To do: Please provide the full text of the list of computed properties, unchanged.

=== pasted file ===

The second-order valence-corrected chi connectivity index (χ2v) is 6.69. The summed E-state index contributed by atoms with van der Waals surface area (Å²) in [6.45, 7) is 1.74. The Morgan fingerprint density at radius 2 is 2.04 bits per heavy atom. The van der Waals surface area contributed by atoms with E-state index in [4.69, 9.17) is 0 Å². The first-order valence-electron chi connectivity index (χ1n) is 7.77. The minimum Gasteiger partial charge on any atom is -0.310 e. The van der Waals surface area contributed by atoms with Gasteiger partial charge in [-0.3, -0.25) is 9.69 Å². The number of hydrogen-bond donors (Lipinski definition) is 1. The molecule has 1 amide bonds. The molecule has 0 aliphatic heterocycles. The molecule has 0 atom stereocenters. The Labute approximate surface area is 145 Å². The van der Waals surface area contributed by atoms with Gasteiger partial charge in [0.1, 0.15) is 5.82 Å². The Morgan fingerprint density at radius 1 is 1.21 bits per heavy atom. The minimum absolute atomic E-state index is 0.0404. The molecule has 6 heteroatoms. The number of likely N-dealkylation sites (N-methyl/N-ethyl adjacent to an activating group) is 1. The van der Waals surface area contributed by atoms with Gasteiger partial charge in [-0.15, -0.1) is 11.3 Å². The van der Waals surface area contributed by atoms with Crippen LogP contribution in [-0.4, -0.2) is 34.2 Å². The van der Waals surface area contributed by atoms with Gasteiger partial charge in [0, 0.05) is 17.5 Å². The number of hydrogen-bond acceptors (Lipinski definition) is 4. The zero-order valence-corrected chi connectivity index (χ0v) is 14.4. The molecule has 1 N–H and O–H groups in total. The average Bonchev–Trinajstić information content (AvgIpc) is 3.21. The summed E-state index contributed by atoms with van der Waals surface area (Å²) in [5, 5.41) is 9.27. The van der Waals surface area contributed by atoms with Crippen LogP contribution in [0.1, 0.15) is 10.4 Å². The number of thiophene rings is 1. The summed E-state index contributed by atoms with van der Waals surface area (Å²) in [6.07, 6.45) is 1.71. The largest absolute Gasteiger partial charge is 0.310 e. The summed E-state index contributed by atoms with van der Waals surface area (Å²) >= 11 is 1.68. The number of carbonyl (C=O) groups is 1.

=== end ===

The second-order valence-corrected chi connectivity index (χ2v) is 6.69. The summed E-state index contributed by atoms with van der Waals surface area (Å²) in [6.45, 7) is 1.74. The Morgan fingerprint density at radius 2 is 2.04 bits per heavy atom. The van der Waals surface area contributed by atoms with E-state index in [4.69, 9.17) is 0 Å². The first-order valence-electron chi connectivity index (χ1n) is 7.77. The minimum Gasteiger partial charge on any atom is -0.310 e. The van der Waals surface area contributed by atoms with Gasteiger partial charge in [-0.3, -0.25) is 9.69 Å². The number of hydrogen-bond donors (Lipinski definition) is 1. The molecule has 1 amide bonds. The molecule has 0 aliphatic heterocycles. The molecule has 0 atom stereocenters. The Labute approximate surface area is 145 Å². The van der Waals surface area contributed by atoms with Gasteiger partial charge in [0.1, 0.15) is 5.82 Å². The Morgan fingerprint density at radius 1 is 1.21 bits per heavy atom. The minimum absolute atomic E-state index is 0.0404. The molecule has 6 heteroatoms. The number of likely N-dealkylation sites (N-methyl/N-ethyl adjacent to an activating group) is 1. The van der Waals surface area contributed by atoms with Gasteiger partial charge in [-0.15, -0.1) is 11.3 Å². The van der Waals surface area contributed by atoms with Crippen LogP contribution in [-0.4, -0.2) is 34.2 Å². The van der Waals surface area contributed by atoms with Gasteiger partial charge in [0, 0.05) is 17.5 Å². The number of hydrogen-bond acceptors (Lipinski definition) is 4. The zero-order valence-corrected chi connectivity index (χ0v) is 14.4. The molecule has 1 N–H and O–H groups in total. The average Bonchev–Trinajstić information content (AvgIpc) is 3.21. The summed E-state index contributed by atoms with van der Waals surface area (Å²) in [5, 5.41) is 9.27. The van der Waals surface area contributed by atoms with Crippen LogP contribution in [0.1, 0.15) is 10.4 Å². The number of thiophene rings is 1. The summed E-state index contributed by atoms with van der Waals surface area (Å²) in [6.07, 6.45) is 1.71. The largest absolute Gasteiger partial charge is 0.310 e. The summed E-state index contributed by atoms with van der Waals surface area (Å²) >= 11 is 1.68. The number of carbonyl (C=O) groups is 1.